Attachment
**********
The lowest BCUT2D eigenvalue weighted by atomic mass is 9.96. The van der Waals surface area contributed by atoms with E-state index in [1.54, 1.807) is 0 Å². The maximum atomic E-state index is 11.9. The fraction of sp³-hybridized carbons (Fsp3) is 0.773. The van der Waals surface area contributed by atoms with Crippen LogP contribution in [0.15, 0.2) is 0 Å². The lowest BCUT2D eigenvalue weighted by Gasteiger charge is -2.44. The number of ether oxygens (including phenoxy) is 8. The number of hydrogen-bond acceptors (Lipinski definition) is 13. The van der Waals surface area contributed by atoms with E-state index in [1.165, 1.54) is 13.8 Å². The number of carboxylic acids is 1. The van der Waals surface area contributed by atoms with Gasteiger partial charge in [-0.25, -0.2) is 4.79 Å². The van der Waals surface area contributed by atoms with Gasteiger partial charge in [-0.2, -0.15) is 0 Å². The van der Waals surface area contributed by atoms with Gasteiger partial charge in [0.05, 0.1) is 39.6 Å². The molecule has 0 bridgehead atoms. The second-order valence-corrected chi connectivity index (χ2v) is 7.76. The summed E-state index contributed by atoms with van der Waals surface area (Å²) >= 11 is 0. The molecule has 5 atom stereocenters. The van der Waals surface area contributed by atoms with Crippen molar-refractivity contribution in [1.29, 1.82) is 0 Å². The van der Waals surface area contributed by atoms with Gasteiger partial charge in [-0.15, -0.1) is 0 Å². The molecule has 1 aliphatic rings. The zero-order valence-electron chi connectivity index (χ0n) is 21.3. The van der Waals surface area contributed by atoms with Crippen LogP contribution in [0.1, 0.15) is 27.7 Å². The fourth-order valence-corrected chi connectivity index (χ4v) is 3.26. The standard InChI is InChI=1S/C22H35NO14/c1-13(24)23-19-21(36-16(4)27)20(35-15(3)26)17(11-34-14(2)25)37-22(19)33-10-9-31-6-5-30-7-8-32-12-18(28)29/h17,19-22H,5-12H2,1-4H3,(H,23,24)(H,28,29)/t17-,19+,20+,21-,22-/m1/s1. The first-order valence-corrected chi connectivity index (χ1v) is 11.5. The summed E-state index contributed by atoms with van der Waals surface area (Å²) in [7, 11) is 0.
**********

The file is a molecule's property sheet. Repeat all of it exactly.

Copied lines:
The lowest BCUT2D eigenvalue weighted by atomic mass is 9.96. The van der Waals surface area contributed by atoms with E-state index in [1.54, 1.807) is 0 Å². The maximum atomic E-state index is 11.9. The fraction of sp³-hybridized carbons (Fsp3) is 0.773. The van der Waals surface area contributed by atoms with Crippen LogP contribution in [0.15, 0.2) is 0 Å². The lowest BCUT2D eigenvalue weighted by Gasteiger charge is -2.44. The number of ether oxygens (including phenoxy) is 8. The number of hydrogen-bond acceptors (Lipinski definition) is 13. The van der Waals surface area contributed by atoms with E-state index in [1.165, 1.54) is 13.8 Å². The number of carboxylic acids is 1. The van der Waals surface area contributed by atoms with Gasteiger partial charge in [-0.25, -0.2) is 4.79 Å². The van der Waals surface area contributed by atoms with Gasteiger partial charge in [-0.2, -0.15) is 0 Å². The van der Waals surface area contributed by atoms with Gasteiger partial charge in [0.05, 0.1) is 39.6 Å². The molecule has 0 bridgehead atoms. The second-order valence-corrected chi connectivity index (χ2v) is 7.76. The summed E-state index contributed by atoms with van der Waals surface area (Å²) >= 11 is 0. The molecule has 5 atom stereocenters. The van der Waals surface area contributed by atoms with Crippen molar-refractivity contribution in [1.29, 1.82) is 0 Å². The van der Waals surface area contributed by atoms with Gasteiger partial charge in [-0.15, -0.1) is 0 Å². The molecule has 1 aliphatic rings. The zero-order valence-electron chi connectivity index (χ0n) is 21.3. The van der Waals surface area contributed by atoms with Crippen LogP contribution in [0.1, 0.15) is 27.7 Å². The fourth-order valence-corrected chi connectivity index (χ4v) is 3.26. The standard InChI is InChI=1S/C22H35NO14/c1-13(24)23-19-21(36-16(4)27)20(35-15(3)26)17(11-34-14(2)25)37-22(19)33-10-9-31-6-5-30-7-8-32-12-18(28)29/h17,19-22H,5-12H2,1-4H3,(H,23,24)(H,28,29)/t17-,19+,20+,21-,22-/m1/s1. The first-order valence-corrected chi connectivity index (χ1v) is 11.5. The summed E-state index contributed by atoms with van der Waals surface area (Å²) in [7, 11) is 0.